Administration should not last longer than 12 months. In fact, the administration process will automatically come to an end after 12 months unless an extension is granted by the court or creditors or a different exit route is taken. The administrator should request an extension if they cannot complete their tasks in the 12-month administration period.
If an extension is sought from the creditors this can be for a maximum period of 6 months. All secured creditors must consent to the extension. Where there are unsecured creditors, consent must be sought from those whose debts add up to more than 50% of the unsecured liabilities (excluding creditors who don’t respond).
If the administrator believes that the administration's objective has been achieved or sufficiently achieved, they can take steps to end the administration. This involves:
for court appointments - applying to the court to end the administration at a specific time
for out-of-court appointments - filing a notice of outcome and a final progress report with the court and the registrar of companies. This should be sent to all known creditors within 5 business days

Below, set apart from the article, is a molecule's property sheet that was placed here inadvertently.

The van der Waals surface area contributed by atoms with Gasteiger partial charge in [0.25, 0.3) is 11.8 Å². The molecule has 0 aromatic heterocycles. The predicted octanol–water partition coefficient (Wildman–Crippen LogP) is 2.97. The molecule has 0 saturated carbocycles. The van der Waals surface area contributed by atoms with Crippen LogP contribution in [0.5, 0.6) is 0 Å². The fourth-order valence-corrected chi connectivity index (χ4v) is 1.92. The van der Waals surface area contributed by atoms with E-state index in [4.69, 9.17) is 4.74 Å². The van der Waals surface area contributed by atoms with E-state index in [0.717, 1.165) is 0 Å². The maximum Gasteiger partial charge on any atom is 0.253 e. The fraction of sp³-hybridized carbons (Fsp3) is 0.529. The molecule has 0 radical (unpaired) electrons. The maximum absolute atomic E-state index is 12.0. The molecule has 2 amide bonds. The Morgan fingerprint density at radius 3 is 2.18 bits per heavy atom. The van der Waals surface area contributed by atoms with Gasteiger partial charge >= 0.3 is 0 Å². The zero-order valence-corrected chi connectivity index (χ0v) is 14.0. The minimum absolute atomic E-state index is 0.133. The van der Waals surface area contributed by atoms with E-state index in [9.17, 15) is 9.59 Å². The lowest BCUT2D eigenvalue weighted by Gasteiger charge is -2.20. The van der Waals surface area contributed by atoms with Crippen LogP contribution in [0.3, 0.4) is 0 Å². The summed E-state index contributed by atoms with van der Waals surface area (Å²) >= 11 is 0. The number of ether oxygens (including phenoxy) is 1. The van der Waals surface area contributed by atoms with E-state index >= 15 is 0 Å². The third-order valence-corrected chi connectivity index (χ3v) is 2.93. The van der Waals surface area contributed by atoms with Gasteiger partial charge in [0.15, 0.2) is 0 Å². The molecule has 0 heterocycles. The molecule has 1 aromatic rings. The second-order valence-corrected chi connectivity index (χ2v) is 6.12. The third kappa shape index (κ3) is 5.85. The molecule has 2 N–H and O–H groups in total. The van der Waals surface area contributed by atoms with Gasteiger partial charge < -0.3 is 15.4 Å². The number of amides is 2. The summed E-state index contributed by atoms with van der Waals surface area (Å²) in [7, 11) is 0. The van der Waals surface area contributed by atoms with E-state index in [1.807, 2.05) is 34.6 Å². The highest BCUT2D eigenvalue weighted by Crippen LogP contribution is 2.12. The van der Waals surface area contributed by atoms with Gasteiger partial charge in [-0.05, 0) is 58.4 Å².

Other exit routes
What exit routes may be appropriate after administration will depend on the specifics of the situation. However, common exit routes include:
a Creditors' Voluntary Liquidation (CVL) - tends to be appropriate where assets are available to distribute between creditors
a CVA - is an agreement between the company and its creditors to put in place a timetable for repayment of debts
a restructuring plan (also known as a ‘Part 26A restructuring plan’) - is a restructuring procedure for companies in financial difficulty
For more information read the Government’s guidance and Ask a lawyer if you have any questions about the administration process.